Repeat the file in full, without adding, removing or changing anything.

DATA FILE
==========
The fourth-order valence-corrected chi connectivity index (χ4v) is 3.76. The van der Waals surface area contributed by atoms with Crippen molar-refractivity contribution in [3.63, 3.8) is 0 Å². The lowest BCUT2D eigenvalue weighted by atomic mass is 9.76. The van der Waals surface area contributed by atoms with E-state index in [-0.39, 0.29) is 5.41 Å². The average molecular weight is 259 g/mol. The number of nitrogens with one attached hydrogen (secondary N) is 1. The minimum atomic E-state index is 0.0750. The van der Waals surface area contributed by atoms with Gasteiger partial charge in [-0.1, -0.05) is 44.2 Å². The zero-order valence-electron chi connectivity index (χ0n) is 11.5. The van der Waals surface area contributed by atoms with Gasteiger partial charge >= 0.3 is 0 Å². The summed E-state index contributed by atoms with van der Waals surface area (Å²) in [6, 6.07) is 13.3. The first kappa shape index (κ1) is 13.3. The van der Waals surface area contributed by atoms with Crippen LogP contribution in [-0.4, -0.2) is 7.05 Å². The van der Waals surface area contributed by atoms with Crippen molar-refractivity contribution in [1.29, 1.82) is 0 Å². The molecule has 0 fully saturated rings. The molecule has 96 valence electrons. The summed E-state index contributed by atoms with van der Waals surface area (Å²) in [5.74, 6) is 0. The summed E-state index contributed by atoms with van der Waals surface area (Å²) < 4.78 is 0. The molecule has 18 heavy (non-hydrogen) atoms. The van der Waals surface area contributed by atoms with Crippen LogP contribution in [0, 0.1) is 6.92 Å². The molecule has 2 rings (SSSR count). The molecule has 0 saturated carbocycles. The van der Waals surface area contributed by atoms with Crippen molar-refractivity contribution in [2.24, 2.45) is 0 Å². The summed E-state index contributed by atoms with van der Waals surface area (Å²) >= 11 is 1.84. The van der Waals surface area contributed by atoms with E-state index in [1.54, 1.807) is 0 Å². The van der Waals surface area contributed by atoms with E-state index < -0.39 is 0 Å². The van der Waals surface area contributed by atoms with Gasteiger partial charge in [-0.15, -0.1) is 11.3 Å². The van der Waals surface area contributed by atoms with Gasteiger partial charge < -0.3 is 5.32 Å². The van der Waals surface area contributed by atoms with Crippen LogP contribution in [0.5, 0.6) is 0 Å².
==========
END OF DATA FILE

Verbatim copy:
The fourth-order valence-corrected chi connectivity index (χ4v) is 3.76. The van der Waals surface area contributed by atoms with Crippen molar-refractivity contribution in [3.63, 3.8) is 0 Å². The lowest BCUT2D eigenvalue weighted by atomic mass is 9.76. The van der Waals surface area contributed by atoms with E-state index in [-0.39, 0.29) is 5.41 Å². The average molecular weight is 259 g/mol. The number of nitrogens with one attached hydrogen (secondary N) is 1. The minimum atomic E-state index is 0.0750. The van der Waals surface area contributed by atoms with Gasteiger partial charge in [-0.1, -0.05) is 44.2 Å². The zero-order valence-electron chi connectivity index (χ0n) is 11.5. The van der Waals surface area contributed by atoms with Gasteiger partial charge >= 0.3 is 0 Å². The summed E-state index contributed by atoms with van der Waals surface area (Å²) in [6, 6.07) is 13.3. The first kappa shape index (κ1) is 13.3. The van der Waals surface area contributed by atoms with Crippen LogP contribution in [-0.4, -0.2) is 7.05 Å². The van der Waals surface area contributed by atoms with Crippen molar-refractivity contribution in [1.29, 1.82) is 0 Å². The molecule has 0 fully saturated rings. The molecule has 96 valence electrons. The summed E-state index contributed by atoms with van der Waals surface area (Å²) in [5.74, 6) is 0. The summed E-state index contributed by atoms with van der Waals surface area (Å²) < 4.78 is 0. The molecule has 18 heavy (non-hydrogen) atoms. The van der Waals surface area contributed by atoms with Crippen LogP contribution in [0, 0.1) is 6.92 Å². The molecule has 2 rings (SSSR count). The molecule has 0 saturated carbocycles. The van der Waals surface area contributed by atoms with Crippen molar-refractivity contribution in [2.24, 2.45) is 0 Å². The summed E-state index contributed by atoms with van der Waals surface area (Å²) >= 11 is 1.84. The van der Waals surface area contributed by atoms with E-state index in [1.54, 1.807) is 0 Å². The van der Waals surface area contributed by atoms with E-state index < -0.39 is 0 Å². The van der Waals surface area contributed by atoms with Gasteiger partial charge in [-0.15, -0.1) is 11.3 Å². The van der Waals surface area contributed by atoms with Gasteiger partial charge < -0.3 is 5.32 Å². The van der Waals surface area contributed by atoms with Crippen LogP contribution in [0.5, 0.6) is 0 Å².